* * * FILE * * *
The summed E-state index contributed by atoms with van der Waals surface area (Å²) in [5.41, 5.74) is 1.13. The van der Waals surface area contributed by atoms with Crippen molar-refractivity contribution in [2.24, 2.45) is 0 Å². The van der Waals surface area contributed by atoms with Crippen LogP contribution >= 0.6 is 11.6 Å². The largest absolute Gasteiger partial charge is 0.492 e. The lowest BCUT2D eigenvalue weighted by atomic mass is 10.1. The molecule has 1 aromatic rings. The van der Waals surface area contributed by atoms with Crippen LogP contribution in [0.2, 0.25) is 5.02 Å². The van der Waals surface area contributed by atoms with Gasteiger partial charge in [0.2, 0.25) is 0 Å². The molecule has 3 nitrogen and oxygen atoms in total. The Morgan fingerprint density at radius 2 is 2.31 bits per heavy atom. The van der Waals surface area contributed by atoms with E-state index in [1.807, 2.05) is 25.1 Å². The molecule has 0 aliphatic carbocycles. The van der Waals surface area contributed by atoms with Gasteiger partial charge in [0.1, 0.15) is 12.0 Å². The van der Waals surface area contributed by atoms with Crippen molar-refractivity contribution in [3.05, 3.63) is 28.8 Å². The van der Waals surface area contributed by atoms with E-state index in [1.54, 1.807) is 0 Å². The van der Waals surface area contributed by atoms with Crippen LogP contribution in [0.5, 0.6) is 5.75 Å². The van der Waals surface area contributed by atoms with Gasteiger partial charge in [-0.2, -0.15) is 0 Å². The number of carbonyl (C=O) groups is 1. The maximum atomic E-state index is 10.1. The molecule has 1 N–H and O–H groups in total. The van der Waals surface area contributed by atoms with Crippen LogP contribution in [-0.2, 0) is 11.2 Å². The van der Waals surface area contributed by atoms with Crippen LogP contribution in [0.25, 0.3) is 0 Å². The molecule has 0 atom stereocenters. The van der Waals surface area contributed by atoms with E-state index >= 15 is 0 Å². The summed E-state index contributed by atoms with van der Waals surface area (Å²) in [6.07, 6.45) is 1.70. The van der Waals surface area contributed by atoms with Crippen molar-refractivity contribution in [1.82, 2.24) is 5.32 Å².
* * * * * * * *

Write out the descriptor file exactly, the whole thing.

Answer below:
The summed E-state index contributed by atoms with van der Waals surface area (Å²) in [5.41, 5.74) is 1.13. The van der Waals surface area contributed by atoms with Crippen molar-refractivity contribution in [2.24, 2.45) is 0 Å². The van der Waals surface area contributed by atoms with Crippen LogP contribution >= 0.6 is 11.6 Å². The largest absolute Gasteiger partial charge is 0.492 e. The lowest BCUT2D eigenvalue weighted by atomic mass is 10.1. The molecule has 1 aromatic rings. The van der Waals surface area contributed by atoms with Crippen LogP contribution in [0.2, 0.25) is 5.02 Å². The van der Waals surface area contributed by atoms with Gasteiger partial charge in [0.2, 0.25) is 0 Å². The molecule has 3 nitrogen and oxygen atoms in total. The Morgan fingerprint density at radius 2 is 2.31 bits per heavy atom. The van der Waals surface area contributed by atoms with E-state index in [1.807, 2.05) is 25.1 Å². The molecule has 0 aliphatic carbocycles. The van der Waals surface area contributed by atoms with Gasteiger partial charge in [0.1, 0.15) is 12.0 Å². The van der Waals surface area contributed by atoms with Crippen molar-refractivity contribution in [3.05, 3.63) is 28.8 Å². The van der Waals surface area contributed by atoms with E-state index in [1.54, 1.807) is 0 Å². The van der Waals surface area contributed by atoms with Crippen LogP contribution in [0.5, 0.6) is 5.75 Å². The van der Waals surface area contributed by atoms with Gasteiger partial charge in [-0.2, -0.15) is 0 Å². The number of carbonyl (C=O) groups is 1. The maximum atomic E-state index is 10.1. The molecule has 1 N–H and O–H groups in total. The van der Waals surface area contributed by atoms with Crippen LogP contribution in [-0.2, 0) is 11.2 Å². The van der Waals surface area contributed by atoms with Crippen LogP contribution in [0.25, 0.3) is 0 Å². The molecule has 0 atom stereocenters. The van der Waals surface area contributed by atoms with E-state index >= 15 is 0 Å². The summed E-state index contributed by atoms with van der Waals surface area (Å²) in [6.07, 6.45) is 1.70. The van der Waals surface area contributed by atoms with Crippen molar-refractivity contribution in [1.82, 2.24) is 5.32 Å².